by Tyler Durden
It’s Monday, which means a new dose of gloom has been released by Morgan Stanley’s “prophet of doom”, chief US equity strategist Michael Wilson, who writes this morning that he “sees an increasingly risky environment as deteriorating data and a dovish Fed stand off.”
As a reminder, last Friday we reported that the Morgan Stanley Business Conditions Index just suffered its biggest one month drop in history. Predictably, this was sufficient ammo for Wilson to launch on what may be his most bearish tirade so far this year, and as the strategist writes, “data points and analyst sentiment are falling and we think PMIs and earnings revisions are next.” That’s just the beginning:
Decelerations and disappointments are mounting:
- Cass Freight Index
- Retailer earnings
- Durable goods orders
- Capital spending
- May payrolls
- Semiconductor inventories
- Oil demand
- Restaurant performance indices…
and our own Morgan Stanley Business Conditions Index (MSBCI). Looking at the MSBCI in particular, the headline metric showed the biggest one-month drop in its history going back to 2002 and very close to its lowest absolute reading since December 2008.
This index has a tight relationship with ISM new orders and analyst earnings revisions breadth. Our analysis shows downside risk to ISM new orders (25% y/y), S&P earnings revisions breadth (6-13%) and the S&P 500 y/y (8%) if historical links hold.
While we showed the MS BCI last week, here it is again in the context of PMI Headline and New Orders. As Wilson warns, “be prepared for a sharp fall in PMIs” as the MSBCI suggests the Mfg PMI New Orders component will fall to 40 over the next few months, which would be down approximately 25% on a y/y basis. Another way of putting it – if Morgan Stanley’s indicator is right, the world is already in a recession.
As Wilson explains, the reason he takes this MSBCI so seriously is due to the very tight relationship it has with the ISM Manufacturing purchasing manager index and new orders (shown above) and the ISM’s relationship with y/y changes in the S&P.
Speaking of the latter, Morgan Stanley cautions that based on the historical relationship between the y/y change in the Mfg PMI New Orders and S&P500, “we now expect a fall of approximately 10% for the major indices with wide dispersion between stocks and sectors.”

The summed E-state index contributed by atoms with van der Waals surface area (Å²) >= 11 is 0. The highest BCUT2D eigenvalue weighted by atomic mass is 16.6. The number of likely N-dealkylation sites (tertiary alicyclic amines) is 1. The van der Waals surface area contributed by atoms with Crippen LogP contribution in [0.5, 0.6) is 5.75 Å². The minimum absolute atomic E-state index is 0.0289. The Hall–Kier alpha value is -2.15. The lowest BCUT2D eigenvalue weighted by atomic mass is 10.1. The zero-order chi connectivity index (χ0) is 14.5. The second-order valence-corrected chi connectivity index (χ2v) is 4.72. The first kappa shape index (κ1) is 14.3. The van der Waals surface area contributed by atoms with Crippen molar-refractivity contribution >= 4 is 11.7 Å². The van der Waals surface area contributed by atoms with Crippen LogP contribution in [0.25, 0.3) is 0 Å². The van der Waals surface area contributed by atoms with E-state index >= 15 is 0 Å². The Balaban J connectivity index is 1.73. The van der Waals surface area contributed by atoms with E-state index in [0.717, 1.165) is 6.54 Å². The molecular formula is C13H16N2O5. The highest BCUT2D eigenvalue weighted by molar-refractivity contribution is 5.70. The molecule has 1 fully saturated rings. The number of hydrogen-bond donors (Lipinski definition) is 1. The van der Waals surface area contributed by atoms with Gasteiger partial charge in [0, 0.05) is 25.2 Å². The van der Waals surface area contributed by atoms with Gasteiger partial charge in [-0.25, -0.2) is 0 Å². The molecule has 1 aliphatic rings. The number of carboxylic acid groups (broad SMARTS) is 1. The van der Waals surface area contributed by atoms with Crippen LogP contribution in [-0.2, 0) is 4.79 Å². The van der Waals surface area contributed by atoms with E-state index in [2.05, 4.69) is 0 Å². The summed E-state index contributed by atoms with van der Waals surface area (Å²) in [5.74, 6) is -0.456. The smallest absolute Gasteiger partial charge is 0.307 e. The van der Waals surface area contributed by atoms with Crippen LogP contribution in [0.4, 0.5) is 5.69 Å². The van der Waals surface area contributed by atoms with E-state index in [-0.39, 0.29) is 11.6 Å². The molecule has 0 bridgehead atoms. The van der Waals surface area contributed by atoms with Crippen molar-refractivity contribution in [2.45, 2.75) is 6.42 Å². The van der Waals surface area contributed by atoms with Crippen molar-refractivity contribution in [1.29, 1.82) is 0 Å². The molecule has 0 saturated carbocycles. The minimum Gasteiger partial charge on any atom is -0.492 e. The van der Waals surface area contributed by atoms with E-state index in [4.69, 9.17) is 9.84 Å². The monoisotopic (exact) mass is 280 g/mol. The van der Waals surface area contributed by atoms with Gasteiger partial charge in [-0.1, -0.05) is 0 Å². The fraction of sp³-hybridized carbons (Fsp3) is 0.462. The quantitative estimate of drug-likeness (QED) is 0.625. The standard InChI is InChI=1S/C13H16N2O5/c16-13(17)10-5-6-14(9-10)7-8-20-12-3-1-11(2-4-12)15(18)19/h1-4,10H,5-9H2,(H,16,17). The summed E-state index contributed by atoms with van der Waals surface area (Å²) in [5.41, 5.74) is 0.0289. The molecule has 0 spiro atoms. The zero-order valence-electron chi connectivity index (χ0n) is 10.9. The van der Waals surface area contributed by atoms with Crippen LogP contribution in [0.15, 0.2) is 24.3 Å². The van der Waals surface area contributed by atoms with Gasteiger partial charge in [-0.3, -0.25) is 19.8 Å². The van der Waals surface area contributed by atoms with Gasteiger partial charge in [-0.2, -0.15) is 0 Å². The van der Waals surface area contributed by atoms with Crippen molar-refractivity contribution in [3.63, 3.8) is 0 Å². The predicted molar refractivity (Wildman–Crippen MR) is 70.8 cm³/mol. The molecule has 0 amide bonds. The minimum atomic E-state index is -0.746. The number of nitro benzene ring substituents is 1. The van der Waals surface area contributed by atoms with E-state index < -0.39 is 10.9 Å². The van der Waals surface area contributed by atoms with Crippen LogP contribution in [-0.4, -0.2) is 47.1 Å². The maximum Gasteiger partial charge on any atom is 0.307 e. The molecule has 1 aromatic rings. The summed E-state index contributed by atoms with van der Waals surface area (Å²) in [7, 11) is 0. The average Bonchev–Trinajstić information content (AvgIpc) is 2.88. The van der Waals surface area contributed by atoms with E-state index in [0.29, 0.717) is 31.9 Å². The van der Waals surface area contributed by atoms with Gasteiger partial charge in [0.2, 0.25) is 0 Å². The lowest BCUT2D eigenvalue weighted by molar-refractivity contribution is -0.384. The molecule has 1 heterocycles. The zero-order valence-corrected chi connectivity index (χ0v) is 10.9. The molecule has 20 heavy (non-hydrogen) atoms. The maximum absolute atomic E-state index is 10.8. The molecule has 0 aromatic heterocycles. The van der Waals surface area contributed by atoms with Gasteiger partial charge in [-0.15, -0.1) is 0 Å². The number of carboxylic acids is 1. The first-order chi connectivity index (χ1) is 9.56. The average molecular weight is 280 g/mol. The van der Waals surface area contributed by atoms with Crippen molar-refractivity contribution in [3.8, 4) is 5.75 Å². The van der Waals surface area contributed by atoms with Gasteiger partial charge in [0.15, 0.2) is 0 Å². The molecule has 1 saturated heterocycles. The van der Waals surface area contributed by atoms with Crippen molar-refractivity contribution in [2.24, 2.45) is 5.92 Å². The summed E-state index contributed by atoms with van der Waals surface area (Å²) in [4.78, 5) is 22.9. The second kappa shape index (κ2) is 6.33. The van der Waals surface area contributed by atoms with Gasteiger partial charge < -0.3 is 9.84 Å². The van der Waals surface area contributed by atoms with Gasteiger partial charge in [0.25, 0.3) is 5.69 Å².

As the next chart illustrates, the implied -25% y/y plunge in the Mfg PMI New Orders translates into an 8% decline in the S&P 500. “Assuming this occurs in the next few months, that would give us downside to 2450 at the low end and 2650 on the high end, depending on when and if the PMIs fall and the market prices it. We think 2600-2650 is a good range to think about adding risk broadly”, Wilson writes.
Besides the MSBCI, there are several other indicators that suggest the NBER will soon determine the recession started some time in the first half, starting with Morgan Stanley’s US Cycle indicator, which moved into the “downturn” phase in April (not May).
Additionally, the Morgan Stanley Leading Indicator is not only screaming earnings recession with a negative print for the first time in 4 years, but shows no sign of bottoming.
What is more worrysome is that what until recently was the strongest component of the US economy, the labor market, is starting to be hit too, with both small and medium companies posting a sharp drop in employment growth.
Shifting to markets, Wilson notes that the Fed has tightened “a lot” since 2014, when one accounts for QE and QT. In fact, based on the Atlanta Fed “Shadow” Fed Funds rate, the current tightening cycle has hiked not by 2.25% (or nine times), but by a whopping 6.25%!
Extending Morgan Stanley’s QE/QT adjustment extrapolation, Wilson repeats what he noted two weeks ago, namely that the 3M/10Y yield curve inverted all the way back in November. And as a reminder, it is the subsequent steepening that crushes markets. The inverted curve has now bottomed.
But before that happens, the VIX has to catch up to the 36 Month leading yield curve. As per everyone’s favorite VIX-Yield curve correlation chart, the VIX will peak somewhere around 40 before it start normalizing again.
What to make of all this, besides that a global recession is already here if Morgan Stanley is right? Here are some concluding bullets from Wilson, who explains why the 2018 Cyclical (and Rolling) bear market still has some unfinished business:
- 2019 was mostly about policy support – the Fed + China fiscal – and now the focus is back on trade risks but it could shift towards US recession risk.
- While we think the price lows are in for this cyclical bear market, it’s likely capped and has some unfinished business – i.e., a deeper retracement than most are expecting.
- The policy mistakes were fiscal + tariffs, not monetary – i.e., the Fed can’t ‘fix’ it. The negative knock-on effects of the US earnings recession are underappreciated.
- US companies have a cost/margin issue that isn’t going away. Trade conflict exacerbates these issues and a ‘deal’ doesn’t remove them.
- Despite new highs for many markets in April, the internals never confirmed the view for a big reacceleration in 2H19 or 2020 that many investors were/are counting on.
- We remain defensively positioned with some cyclical upside until valuations get more attractive and/or earnings risk has been removed via lowered estimates.